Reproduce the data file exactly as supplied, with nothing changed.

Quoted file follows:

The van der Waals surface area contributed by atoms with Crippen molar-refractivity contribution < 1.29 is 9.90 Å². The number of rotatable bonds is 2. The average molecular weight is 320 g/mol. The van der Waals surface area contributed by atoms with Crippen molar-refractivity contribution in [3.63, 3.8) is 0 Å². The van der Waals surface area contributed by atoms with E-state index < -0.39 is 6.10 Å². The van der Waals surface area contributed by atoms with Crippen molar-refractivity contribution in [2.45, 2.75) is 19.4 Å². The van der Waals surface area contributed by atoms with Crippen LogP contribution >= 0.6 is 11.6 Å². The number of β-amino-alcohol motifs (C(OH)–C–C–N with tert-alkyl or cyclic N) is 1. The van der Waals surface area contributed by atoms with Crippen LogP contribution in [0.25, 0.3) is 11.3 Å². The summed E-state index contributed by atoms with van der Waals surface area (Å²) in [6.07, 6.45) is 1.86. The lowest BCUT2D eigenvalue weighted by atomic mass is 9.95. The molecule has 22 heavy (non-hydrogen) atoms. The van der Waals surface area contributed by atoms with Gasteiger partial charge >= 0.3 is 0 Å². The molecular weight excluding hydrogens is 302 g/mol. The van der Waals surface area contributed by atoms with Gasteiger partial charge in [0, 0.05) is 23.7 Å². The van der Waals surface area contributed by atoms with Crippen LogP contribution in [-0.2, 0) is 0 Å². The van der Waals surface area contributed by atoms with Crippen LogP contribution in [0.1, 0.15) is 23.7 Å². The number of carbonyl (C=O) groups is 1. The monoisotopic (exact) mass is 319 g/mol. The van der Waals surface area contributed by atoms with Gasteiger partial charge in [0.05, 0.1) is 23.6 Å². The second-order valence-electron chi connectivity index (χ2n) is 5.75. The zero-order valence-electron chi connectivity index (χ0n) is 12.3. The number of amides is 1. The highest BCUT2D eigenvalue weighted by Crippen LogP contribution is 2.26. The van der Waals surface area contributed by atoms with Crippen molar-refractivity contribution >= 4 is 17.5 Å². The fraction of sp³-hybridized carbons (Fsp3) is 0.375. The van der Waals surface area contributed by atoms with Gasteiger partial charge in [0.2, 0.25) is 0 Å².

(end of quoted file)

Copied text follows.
The van der Waals surface area contributed by atoms with Crippen molar-refractivity contribution < 1.29 is 9.90 Å². The number of rotatable bonds is 2. The average molecular weight is 320 g/mol. The van der Waals surface area contributed by atoms with Crippen molar-refractivity contribution in [3.63, 3.8) is 0 Å². The van der Waals surface area contributed by atoms with E-state index < -0.39 is 6.10 Å². The van der Waals surface area contributed by atoms with Crippen molar-refractivity contribution in [2.45, 2.75) is 19.4 Å². The van der Waals surface area contributed by atoms with Crippen LogP contribution >= 0.6 is 11.6 Å². The number of β-amino-alcohol motifs (C(OH)–C–C–N with tert-alkyl or cyclic N) is 1. The van der Waals surface area contributed by atoms with Crippen LogP contribution in [0.25, 0.3) is 11.3 Å². The summed E-state index contributed by atoms with van der Waals surface area (Å²) in [6.07, 6.45) is 1.86. The lowest BCUT2D eigenvalue weighted by atomic mass is 9.95. The molecule has 22 heavy (non-hydrogen) atoms. The van der Waals surface area contributed by atoms with Gasteiger partial charge >= 0.3 is 0 Å². The molecular weight excluding hydrogens is 302 g/mol. The van der Waals surface area contributed by atoms with Gasteiger partial charge in [0, 0.05) is 23.7 Å². The van der Waals surface area contributed by atoms with Crippen LogP contribution in [-0.2, 0) is 0 Å². The van der Waals surface area contributed by atoms with Crippen LogP contribution in [0.1, 0.15) is 23.7 Å². The number of carbonyl (C=O) groups is 1. The monoisotopic (exact) mass is 319 g/mol. The van der Waals surface area contributed by atoms with Gasteiger partial charge in [0.05, 0.1) is 23.6 Å². The second-order valence-electron chi connectivity index (χ2n) is 5.75. The zero-order valence-electron chi connectivity index (χ0n) is 12.3. The number of amides is 1. The highest BCUT2D eigenvalue weighted by Crippen LogP contribution is 2.26. The van der Waals surface area contributed by atoms with Crippen molar-refractivity contribution >= 4 is 17.5 Å². The fraction of sp³-hybridized carbons (Fsp3) is 0.375. The van der Waals surface area contributed by atoms with Gasteiger partial charge in [0.2, 0.25) is 0 Å².